The average proposed or approved premium increase for Affordable Care Act plans for 2019 is 3.6%, according to a new analysis by the Associated Press and Avalere Health. That percentage covers 47 states and Washington, D.C., and is a far cry from the double-digit increases of prior years.
The researchers found that 11 states are expecting an average premium decrease with 41 states either increasing or decreasing rates by less than 10%.
In other ACA exchange news, eHealth released results from a survey of payers in the marketplace showing that 93% plan to expand or maintain their footprint, a percentage twice as high as the result from an earlier survey in March of this year.
Following a year of concern about hefty rate increases and the possibility of counties not having any ACA plan options, 2019 is shaping up to be a stable year for the exchanges. Experts don't anticipate any bare counties, unlike last year when state regulators scrambled to make sure ACA plans covered every county.
Plus, the expected premium increases are much smaller than 2018, partly because of the hefty, double-digit increases last year. Chris Sloan, director at Avalere Health, on Twitter pointed to Avalere's findings that the ACA exchanges' volatility is "plateauing" for now.
Meanwhile, the eHealth survey results echoed AP/Avalere's research on modest premium increases. eHealth said half of respondents plan to raise premiums between 5% and 10% and one-quarter plan reductions. The other quarter said they expect no premium changes.
Despite concerns raised by studies and individual mandate advocates, eHealth found that most payers don't expect the individual mandate penalty repeal will significantly impact ACA plan enrollment in 2019. The company said 54% of respondents don't expect an enrollment impact and 73% noted the repeal didn't significantly affect their strategy for 2019.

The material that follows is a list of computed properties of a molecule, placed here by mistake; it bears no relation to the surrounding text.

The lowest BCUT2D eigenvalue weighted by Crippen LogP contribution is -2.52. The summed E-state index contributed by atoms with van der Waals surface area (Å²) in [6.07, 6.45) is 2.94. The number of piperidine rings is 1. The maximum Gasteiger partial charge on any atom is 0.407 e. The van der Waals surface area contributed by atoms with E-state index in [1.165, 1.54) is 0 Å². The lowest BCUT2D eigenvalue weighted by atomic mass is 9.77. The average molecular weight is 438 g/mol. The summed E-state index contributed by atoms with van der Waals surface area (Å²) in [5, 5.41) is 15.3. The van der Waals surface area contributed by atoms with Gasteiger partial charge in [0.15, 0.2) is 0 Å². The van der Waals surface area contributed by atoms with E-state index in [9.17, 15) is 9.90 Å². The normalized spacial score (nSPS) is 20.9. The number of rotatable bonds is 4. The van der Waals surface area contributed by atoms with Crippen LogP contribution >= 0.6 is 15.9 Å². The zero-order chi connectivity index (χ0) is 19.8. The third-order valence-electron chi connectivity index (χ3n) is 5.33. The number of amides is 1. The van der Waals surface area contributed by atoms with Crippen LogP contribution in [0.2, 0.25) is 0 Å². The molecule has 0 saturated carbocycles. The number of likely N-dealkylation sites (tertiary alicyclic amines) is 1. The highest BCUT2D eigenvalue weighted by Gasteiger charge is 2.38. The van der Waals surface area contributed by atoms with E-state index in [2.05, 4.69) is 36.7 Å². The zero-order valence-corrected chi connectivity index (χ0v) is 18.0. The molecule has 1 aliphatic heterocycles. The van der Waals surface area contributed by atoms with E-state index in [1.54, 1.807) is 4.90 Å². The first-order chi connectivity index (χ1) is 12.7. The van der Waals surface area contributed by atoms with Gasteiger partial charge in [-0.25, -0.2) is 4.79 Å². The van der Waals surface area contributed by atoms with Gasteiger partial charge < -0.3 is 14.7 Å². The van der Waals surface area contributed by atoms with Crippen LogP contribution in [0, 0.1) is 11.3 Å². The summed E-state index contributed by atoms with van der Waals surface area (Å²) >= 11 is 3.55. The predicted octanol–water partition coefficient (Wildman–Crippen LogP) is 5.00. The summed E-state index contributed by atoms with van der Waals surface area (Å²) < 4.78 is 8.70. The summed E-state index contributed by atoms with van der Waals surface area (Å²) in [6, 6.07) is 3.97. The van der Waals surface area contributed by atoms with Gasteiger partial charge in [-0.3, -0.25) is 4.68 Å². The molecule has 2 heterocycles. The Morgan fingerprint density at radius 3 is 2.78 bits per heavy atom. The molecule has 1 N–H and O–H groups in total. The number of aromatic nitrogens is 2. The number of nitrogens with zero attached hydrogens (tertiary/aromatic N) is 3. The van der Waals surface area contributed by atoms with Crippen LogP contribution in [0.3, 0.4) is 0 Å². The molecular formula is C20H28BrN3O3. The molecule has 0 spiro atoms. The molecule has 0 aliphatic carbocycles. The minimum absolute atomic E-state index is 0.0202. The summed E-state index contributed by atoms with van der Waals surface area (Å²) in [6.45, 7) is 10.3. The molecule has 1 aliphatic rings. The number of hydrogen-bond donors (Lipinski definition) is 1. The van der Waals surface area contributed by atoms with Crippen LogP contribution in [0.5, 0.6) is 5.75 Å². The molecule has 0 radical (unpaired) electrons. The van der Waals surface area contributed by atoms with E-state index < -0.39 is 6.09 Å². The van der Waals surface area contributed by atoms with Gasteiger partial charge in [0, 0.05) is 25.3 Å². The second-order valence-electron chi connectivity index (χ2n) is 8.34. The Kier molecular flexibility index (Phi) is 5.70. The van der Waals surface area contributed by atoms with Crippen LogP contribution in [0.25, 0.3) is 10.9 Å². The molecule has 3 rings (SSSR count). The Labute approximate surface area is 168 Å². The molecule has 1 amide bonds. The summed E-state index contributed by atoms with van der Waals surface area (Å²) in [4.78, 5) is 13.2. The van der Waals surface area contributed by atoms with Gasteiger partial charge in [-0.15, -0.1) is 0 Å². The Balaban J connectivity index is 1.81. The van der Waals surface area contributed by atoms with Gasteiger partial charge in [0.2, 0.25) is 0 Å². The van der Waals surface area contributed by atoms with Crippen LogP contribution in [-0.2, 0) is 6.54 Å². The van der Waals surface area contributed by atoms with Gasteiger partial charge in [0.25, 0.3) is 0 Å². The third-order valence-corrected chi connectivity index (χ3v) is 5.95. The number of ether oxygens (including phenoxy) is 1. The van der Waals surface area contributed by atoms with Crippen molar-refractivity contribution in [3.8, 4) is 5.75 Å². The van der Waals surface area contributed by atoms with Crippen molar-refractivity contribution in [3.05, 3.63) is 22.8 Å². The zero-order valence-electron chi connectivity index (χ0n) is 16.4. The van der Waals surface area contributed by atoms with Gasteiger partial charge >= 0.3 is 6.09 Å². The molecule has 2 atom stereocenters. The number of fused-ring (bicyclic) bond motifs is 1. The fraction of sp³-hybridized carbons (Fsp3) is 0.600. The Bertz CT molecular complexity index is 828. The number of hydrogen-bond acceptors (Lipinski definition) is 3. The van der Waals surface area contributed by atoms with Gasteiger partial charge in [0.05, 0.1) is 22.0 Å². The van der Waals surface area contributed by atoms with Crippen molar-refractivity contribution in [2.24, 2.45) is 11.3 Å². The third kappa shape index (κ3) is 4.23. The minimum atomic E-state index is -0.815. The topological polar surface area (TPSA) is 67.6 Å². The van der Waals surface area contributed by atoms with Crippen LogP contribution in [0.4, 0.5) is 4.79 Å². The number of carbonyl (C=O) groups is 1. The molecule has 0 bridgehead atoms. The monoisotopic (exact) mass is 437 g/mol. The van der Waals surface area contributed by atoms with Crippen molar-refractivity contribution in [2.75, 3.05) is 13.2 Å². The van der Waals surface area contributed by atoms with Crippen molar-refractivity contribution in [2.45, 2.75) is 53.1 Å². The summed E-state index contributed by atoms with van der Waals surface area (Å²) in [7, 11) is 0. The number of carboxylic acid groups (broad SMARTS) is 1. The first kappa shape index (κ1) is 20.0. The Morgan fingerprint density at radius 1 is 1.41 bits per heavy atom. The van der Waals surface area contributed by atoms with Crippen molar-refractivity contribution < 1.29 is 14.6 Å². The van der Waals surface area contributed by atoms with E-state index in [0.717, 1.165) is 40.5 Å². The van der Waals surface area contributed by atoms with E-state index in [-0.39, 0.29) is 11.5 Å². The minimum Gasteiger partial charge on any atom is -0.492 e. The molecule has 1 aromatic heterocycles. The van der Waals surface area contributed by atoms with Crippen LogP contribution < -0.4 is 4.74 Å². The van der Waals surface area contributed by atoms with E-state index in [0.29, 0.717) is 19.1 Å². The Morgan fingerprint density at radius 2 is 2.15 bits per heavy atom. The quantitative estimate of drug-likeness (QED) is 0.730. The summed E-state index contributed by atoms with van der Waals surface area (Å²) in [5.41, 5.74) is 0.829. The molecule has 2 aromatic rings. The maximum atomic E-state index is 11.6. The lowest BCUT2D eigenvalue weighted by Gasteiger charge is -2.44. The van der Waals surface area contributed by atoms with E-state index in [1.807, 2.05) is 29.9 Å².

A minority of payers plan to make changes to benefit design and provider networks. eHealth found that slightly more than one-third of payers expect to alter their plan offerings in 2019. The same amount (36%) said they plan to restrict their provider networks.
In another report, eHealth found that payers are warming to short-term health plans. The survey found that 80% of payers surveyed said short-term plans are a necessary option for people who can't afford ACA plans. That's more than double the number from February, when eHealth asked the same question to payers. Nearly three-fourths of payers surveyed said they plan to offer short-term plans.
At the moment, the ACA limits short-term plans to young people and those who can't afford ACA plans and they are limited to three months. However, the Trump administration plans to open short-term plans to anyone next year and to let people keep the plans for a year with the ability to renew for three years.
Short-term plan advocates say they offer an affordable option for people who want catastrophic health insurance. However, critics charge the plans don't provide enough coverage and will result in people (especially those who are healthy) to flee the exchanges, leaving an unbalanced risk pool.
Nearly 90% of payer respondents said the short-term health plan rule change won't affect their business strategy, but many insurers also said they aren't sure whether they'll make changes to short-term plans. Less than one-fifth of respondents (18%) said they plan to add some level of coverage for pre-existing conditions to short-term benefits in 2019.